A popular argument that has surfaced throughout the media toward the removal of Confederate symbols is the idea that past impactful leaders, such as George Washington or Thomas Jefferson, shared some Confederate ideals and are still being honored through monuments and other glorifications. I will refute that by saying that the Confederacy began in the United States during a time of chaos and separation. Whether some leaders who share certain qualities with the Confederacy are still being honored today has nothing to do with their beliefs but their success in shaping this nation into a place of freedom.

The opportunities that come with replacing Confederate monuments or changing names of certain institutions are endless. People can praise the upcoming leaders of this century and shape a nation that still respects its history while being able to persevere through upcoming major issues.

What ever your perspective is on this issue, the one thing that is certain is that we need to move on from concerns that are insignificant for this era. One way of achieving this is through removing or changing components of society that do not evoke a sense of progressiveness within our nation.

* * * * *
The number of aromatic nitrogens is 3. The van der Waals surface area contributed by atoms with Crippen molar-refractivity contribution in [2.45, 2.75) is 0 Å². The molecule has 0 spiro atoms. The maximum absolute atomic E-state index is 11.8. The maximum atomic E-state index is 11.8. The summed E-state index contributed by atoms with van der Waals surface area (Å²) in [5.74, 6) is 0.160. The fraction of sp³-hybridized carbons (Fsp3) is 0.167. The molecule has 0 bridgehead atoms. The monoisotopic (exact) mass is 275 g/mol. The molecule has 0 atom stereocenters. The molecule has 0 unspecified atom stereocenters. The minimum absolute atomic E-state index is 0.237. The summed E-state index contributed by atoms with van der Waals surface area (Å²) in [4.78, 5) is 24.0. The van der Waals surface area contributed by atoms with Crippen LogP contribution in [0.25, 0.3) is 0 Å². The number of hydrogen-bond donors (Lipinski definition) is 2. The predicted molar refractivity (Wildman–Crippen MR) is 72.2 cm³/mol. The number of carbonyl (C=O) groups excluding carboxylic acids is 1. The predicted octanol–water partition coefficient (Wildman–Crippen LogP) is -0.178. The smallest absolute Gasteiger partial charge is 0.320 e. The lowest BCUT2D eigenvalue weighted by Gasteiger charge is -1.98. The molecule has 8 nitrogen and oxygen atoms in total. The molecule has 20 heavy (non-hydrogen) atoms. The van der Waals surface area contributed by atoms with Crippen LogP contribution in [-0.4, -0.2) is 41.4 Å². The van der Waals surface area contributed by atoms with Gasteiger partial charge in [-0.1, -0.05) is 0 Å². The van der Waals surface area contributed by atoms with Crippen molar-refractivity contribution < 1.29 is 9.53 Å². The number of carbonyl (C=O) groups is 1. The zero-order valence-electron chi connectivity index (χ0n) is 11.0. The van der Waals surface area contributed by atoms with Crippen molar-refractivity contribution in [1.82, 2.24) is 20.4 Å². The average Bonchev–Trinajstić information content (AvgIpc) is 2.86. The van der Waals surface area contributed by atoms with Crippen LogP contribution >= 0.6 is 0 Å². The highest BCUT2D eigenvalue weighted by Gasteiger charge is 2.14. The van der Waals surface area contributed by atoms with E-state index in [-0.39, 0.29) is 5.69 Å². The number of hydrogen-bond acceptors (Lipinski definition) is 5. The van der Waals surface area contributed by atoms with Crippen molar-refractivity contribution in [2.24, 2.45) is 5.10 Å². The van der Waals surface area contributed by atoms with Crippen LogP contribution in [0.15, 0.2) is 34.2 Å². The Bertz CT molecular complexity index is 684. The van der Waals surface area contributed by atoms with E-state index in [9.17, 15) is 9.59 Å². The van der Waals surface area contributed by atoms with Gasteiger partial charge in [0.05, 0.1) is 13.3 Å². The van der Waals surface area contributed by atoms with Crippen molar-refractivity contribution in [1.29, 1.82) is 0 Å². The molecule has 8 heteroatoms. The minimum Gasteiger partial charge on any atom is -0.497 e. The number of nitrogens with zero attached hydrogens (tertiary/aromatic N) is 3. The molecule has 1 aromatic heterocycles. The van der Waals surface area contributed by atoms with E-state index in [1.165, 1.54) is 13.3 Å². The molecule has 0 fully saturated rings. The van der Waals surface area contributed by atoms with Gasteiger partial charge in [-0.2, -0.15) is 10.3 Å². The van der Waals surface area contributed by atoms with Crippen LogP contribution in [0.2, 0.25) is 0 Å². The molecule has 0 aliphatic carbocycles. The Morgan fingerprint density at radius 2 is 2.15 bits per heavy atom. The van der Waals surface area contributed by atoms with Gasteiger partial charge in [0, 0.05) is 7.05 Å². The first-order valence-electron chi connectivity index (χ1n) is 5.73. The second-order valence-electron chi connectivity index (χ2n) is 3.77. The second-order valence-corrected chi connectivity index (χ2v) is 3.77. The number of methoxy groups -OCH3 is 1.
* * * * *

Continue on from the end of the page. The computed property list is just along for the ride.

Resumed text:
Confederate statues essential to history

by NICOLE LOPEZ//Sports Editor

America has come a long way since the Civil War.

Confederate statues and public schools named after confederate leaders are symbols of learning from the past and not making the same mistakes in the future. But many people don’t seem to understand that logic.

The confederate statues are part of America’s long and interesting history. America has been through a lot and has evolved for the better. Why take down statues and change school names? It’s part of our history! The Civil War, like it or not, is part of our history. The outcome of the war was great. The North abolished slavery. That is something we should be proud of.

I know the South was pro-slavery. But we have these statues and confederate leaders standing on America ground because it’s part of our history. Tearing down these statues and creating protests is not going to change the outcome of what happened. The outcome was something that changed America for the better. Slavery doesn’t exist in the United States like it did in the 1850s, which is something we should all celebrate.